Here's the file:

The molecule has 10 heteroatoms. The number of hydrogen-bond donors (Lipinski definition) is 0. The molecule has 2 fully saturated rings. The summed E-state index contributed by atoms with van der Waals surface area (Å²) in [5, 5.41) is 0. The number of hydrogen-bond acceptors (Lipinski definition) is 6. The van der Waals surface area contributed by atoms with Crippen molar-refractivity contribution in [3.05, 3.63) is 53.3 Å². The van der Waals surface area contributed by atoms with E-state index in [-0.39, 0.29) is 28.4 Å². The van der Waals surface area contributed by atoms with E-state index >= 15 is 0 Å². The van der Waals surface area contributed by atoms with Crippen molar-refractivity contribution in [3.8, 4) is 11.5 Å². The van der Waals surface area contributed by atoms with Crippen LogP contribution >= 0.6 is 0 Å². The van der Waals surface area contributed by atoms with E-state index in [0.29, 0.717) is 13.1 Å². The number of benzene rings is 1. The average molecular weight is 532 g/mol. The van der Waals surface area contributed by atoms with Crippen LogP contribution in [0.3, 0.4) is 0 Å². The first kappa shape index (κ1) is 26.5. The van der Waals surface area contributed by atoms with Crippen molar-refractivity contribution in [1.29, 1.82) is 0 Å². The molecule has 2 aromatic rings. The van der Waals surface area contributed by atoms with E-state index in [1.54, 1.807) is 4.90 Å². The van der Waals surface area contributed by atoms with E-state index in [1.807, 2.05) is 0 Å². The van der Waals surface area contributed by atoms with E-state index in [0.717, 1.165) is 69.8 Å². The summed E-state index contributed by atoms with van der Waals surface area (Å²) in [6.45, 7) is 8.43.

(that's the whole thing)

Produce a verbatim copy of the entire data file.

The molecule has 10 heteroatoms. The number of hydrogen-bond donors (Lipinski definition) is 0. The molecule has 2 fully saturated rings. The summed E-state index contributed by atoms with van der Waals surface area (Å²) in [5, 5.41) is 0. The number of hydrogen-bond acceptors (Lipinski definition) is 6. The van der Waals surface area contributed by atoms with Crippen molar-refractivity contribution in [3.05, 3.63) is 53.3 Å². The van der Waals surface area contributed by atoms with E-state index in [-0.39, 0.29) is 28.4 Å². The van der Waals surface area contributed by atoms with E-state index >= 15 is 0 Å². The van der Waals surface area contributed by atoms with Crippen molar-refractivity contribution in [3.8, 4) is 11.5 Å². The van der Waals surface area contributed by atoms with Crippen LogP contribution >= 0.6 is 0 Å². The van der Waals surface area contributed by atoms with E-state index in [0.29, 0.717) is 13.1 Å². The number of benzene rings is 1. The average molecular weight is 532 g/mol. The van der Waals surface area contributed by atoms with Crippen LogP contribution in [0.3, 0.4) is 0 Å². The first kappa shape index (κ1) is 26.5. The van der Waals surface area contributed by atoms with Crippen molar-refractivity contribution in [1.29, 1.82) is 0 Å². The molecule has 2 aromatic rings. The van der Waals surface area contributed by atoms with E-state index in [1.54, 1.807) is 4.90 Å². The van der Waals surface area contributed by atoms with E-state index in [1.807, 2.05) is 0 Å². The van der Waals surface area contributed by atoms with E-state index in [0.717, 1.165) is 69.8 Å². The summed E-state index contributed by atoms with van der Waals surface area (Å²) in [6.45, 7) is 8.43.